Susadei from Phnom Penh!
Mr. Chuckles and I survived over 24 hours of transit and landed in the bustling capital city of Cambodia to begin our second trip back to Southeast Asia, this time taking us through a bit of Cambodia and across Vietnam. Our first day was fairly eventful, starting off with a bizarre airplane experience for me and ending with a weird dining experiment for both of us. Perhaps this is foreshadowing that the next two weeks will be full of quality blog material; I hope you get a chance to follow along.
Weirdo on a plane
Our journey to Cambodia included a 15+ hour flight from Toronto to Taipei, a 3 hour layover, and a 3.5 hour flight from Taipei to Phnom Penh. As I’ve mentioned before, our experiences on these long haul flights to Asia have been absolutely brutal, but yesterday’s experience takes the cake.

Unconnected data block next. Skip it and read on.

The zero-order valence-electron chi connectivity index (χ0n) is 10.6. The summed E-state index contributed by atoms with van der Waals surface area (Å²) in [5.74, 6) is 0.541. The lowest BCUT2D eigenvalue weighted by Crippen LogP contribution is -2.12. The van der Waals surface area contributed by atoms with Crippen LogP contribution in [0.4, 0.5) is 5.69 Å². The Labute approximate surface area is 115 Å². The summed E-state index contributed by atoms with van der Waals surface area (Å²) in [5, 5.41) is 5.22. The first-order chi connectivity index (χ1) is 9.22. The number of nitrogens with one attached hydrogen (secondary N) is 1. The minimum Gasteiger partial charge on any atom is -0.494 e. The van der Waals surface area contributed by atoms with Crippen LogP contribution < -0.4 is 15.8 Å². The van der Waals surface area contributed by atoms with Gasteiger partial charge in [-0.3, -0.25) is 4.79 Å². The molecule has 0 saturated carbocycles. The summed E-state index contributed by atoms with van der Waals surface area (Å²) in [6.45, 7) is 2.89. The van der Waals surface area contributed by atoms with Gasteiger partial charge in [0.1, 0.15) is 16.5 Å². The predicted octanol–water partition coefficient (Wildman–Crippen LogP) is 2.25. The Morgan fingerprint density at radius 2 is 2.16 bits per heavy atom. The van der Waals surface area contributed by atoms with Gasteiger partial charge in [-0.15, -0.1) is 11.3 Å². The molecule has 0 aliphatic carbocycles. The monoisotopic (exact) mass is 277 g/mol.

Last year, Mr. Chuckles and I got really lucky on our Cathay Pacific flight to Hong Kong when we snagged two empty rows to ourselves. We were hoping to be blessed by the airline gods again this time, but we ended up on a nearly full flight. In an attempt to stay as comfortable as possible, we decided to strategically select seats in separate rows, so that we could both at least be guaranteed an aisle spot. Upon our check in at the airport, we were delighted to find one remaining empty row, and in my abundant generosity, this was assigned to Mr. Chuckles. I managed to end up in a row with an empty middle seat, so thought I still ended up with a pretty sweet deal.